Posted June 25, 2016 at 3:56 pm | Permalink

      It seems to me highly unlikely that the Republican establishment could deny Trump the nomination since he has the majority of delegates. If this should happen the implosion of the Republican Party would be complete and there would be a 100% chance that Hillary would win the election. Trump would go ballistic and perhaps run as a third party candidate. Certainly, his supporters would never vote for the person the convention nominated. This means that the Republican Party would suffer massive losses “down ballot,” from senator to state representative. So, no matter what happens the American political system is in complete disarray (we have to remember the disaffection of so many Bernie supporters). Predicting what will emerge from the chaos is pure guesswork. Future historians will be kept quite busy trying to figure out what is happening this year.

      • Heather Hastie
        Posted June 25, 2016 at 9:49 pm | Permalink

        I think you’re right – they won’t deny him the nomination for all the reasons you say.

        As for the idea that the sensible Brits voting for Brexit makes a Trump presidency more likely, I’m not sure that’s the case either. I think it’s just as likely to wake more people up to the dangers of a Trump presidency. I still think he’s very unlikely to win, especially because of the way the electoral college works.

    • Filippo
      Posted June 25, 2016 at 4:23 pm | Permalink

      “There is yet a real possibility that Trump won’t leave Cleveland with the nomination because the Republicans might draft someone else if the convention is contested.”

      A reminder that political parties (“factions,” according to Madison, Jefferson, etc.) are not themselves democracies, in this (indirect) democratic republic.

    • scottoest
      Posted June 25, 2016 at 7:06 pm | Permalink

      The GOP may deny Trump their nomination, at their own peril.

      If they give Trump the nod and he loses, then they can simply declare him the terrible candidate that he is, and try to move on while continuing to ignore the fundamental problems that led to his rise.

      If they use anti-democratic tactics to deny him the nomination, you will have the entire GOP base in an absolute uproar, and potentially alienate entire blocs of reliable GOP voters for a generation or more.

      He won the most votes, and the most delegates. If they’re ashamed and angry that he’s the GOP nominee, then maybe it’s time to look inward at why exactly GOP voters have flocked to him in the first place.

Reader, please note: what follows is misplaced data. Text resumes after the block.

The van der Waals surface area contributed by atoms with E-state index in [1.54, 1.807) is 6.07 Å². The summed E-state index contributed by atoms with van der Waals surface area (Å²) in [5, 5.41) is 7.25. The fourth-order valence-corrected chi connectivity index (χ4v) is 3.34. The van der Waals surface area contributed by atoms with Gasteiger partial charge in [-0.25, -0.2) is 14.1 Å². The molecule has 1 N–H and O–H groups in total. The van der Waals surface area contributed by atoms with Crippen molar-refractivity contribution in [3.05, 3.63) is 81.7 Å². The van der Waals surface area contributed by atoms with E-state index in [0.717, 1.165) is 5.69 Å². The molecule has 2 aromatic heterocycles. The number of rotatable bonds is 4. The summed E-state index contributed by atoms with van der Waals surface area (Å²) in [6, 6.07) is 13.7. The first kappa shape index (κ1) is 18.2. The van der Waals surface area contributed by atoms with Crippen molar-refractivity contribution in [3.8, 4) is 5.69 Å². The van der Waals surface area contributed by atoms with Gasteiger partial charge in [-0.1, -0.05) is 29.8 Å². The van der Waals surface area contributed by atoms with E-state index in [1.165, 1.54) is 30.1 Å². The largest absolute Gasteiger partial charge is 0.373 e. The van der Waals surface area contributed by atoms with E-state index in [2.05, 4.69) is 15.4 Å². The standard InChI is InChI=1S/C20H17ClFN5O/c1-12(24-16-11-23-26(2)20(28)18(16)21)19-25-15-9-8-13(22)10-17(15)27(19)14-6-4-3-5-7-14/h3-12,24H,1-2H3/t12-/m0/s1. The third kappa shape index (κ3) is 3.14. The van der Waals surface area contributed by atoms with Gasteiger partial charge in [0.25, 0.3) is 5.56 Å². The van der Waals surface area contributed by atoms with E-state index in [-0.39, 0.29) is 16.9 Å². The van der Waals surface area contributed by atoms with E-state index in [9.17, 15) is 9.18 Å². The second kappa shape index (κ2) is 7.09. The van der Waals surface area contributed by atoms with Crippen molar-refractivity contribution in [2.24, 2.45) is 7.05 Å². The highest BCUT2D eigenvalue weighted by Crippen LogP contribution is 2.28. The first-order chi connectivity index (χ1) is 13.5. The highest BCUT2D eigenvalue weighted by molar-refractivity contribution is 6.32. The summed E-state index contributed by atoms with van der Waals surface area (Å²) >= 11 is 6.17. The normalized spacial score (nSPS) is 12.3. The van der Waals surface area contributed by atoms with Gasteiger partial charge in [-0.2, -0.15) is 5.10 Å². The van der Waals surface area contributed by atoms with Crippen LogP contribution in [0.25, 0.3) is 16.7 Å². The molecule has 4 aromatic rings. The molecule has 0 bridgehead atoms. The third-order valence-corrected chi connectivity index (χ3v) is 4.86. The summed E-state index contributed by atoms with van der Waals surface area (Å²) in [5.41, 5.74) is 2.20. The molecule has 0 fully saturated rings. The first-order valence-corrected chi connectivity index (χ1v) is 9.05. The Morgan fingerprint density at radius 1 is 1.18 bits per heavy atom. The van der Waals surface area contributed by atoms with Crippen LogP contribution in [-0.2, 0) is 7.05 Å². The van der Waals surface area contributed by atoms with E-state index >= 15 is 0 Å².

What drives me crazy, is the sheer number of GOP apparatchiks recoiling in horror that their wonderful party has been “hijacked” by such a person. Guess what? The impulse that led to Romney to declare a full 47% of the country as useless moochers, is in the same family as the impulses that led these people to Trump. What these people hate, is that he expresses the GOP’s modern Freudian id in such stark, unvarnished terms.

      • Posted June 25, 2016 at 9:15 pm | Permalink

        Indeed. “Hijacked” is a completely incorrect description of what has happened with Trump. He is a distillation, a reductio ad absurdum of all the planks that were already in the Republican platform.

        • gluonspring
          Posted June 26, 2016 at 2:48 am | Permalink

          It’s true that Trump didn’t hijack the party, that he is, instead, the Id of the party come to life. I don’t think he is a reductio ad absurdum of the GOP platform, though, because Trump, and the GOP Id he personifies, have only a tenuous connection to that platform.

          The single best moment of the entire campaign came when Trump said “We’ll have private health care, but I will not allow people to die on the sidewalks and the streets of our country if I’m president.” And, of course, Cruz, and the rest of the formal GOP, pounced: “Ah ha! See, he IS a heretic!” And they thought they really had him. This really is heresy in the GOP platform because the only way the government can promise that is for the government to provide health care. If GOP voters were true believers in the GOP platform that would have toasted Trump. But it didn’t. There are many of these GOP heresies from Trump, and of course Trump has flopped back and forth on most of them. But the point is that at no point did it really cost him to be wishy-washy on the platform.